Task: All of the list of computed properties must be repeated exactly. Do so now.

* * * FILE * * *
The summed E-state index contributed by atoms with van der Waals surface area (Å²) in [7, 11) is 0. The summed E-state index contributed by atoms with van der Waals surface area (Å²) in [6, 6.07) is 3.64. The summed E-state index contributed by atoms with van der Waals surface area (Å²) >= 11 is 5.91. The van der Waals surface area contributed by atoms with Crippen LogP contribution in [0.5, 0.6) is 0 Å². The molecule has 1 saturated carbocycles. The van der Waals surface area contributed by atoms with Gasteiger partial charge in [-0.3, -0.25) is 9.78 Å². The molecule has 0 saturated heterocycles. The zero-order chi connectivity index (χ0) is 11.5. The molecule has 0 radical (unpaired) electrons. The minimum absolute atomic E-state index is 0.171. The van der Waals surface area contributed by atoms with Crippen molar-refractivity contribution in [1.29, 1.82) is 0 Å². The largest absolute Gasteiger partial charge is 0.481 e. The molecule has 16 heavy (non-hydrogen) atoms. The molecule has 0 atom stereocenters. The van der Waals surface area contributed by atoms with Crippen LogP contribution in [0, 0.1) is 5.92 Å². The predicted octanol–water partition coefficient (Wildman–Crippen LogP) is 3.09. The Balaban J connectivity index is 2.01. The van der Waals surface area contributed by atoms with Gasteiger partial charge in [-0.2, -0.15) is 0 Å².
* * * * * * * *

The summed E-state index contributed by atoms with van der Waals surface area (Å²) in [7, 11) is 0. The summed E-state index contributed by atoms with van der Waals surface area (Å²) in [6, 6.07) is 3.64. The summed E-state index contributed by atoms with van der Waals surface area (Å²) >= 11 is 5.91. The van der Waals surface area contributed by atoms with Crippen LogP contribution in [0.5, 0.6) is 0 Å². The molecule has 1 saturated carbocycles. The van der Waals surface area contributed by atoms with Gasteiger partial charge in [-0.3, -0.25) is 9.78 Å². The molecule has 0 saturated heterocycles. The zero-order chi connectivity index (χ0) is 11.5. The molecule has 0 radical (unpaired) electrons. The minimum absolute atomic E-state index is 0.171. The van der Waals surface area contributed by atoms with Crippen molar-refractivity contribution in [1.29, 1.82) is 0 Å². The largest absolute Gasteiger partial charge is 0.481 e. The molecule has 16 heavy (non-hydrogen) atoms. The molecule has 0 atom stereocenters. The van der Waals surface area contributed by atoms with Crippen LogP contribution in [0, 0.1) is 5.92 Å². The predicted octanol–water partition coefficient (Wildman–Crippen LogP) is 3.09. The Balaban J connectivity index is 2.01. The van der Waals surface area contributed by atoms with Gasteiger partial charge in [-0.2, -0.15) is 0 Å².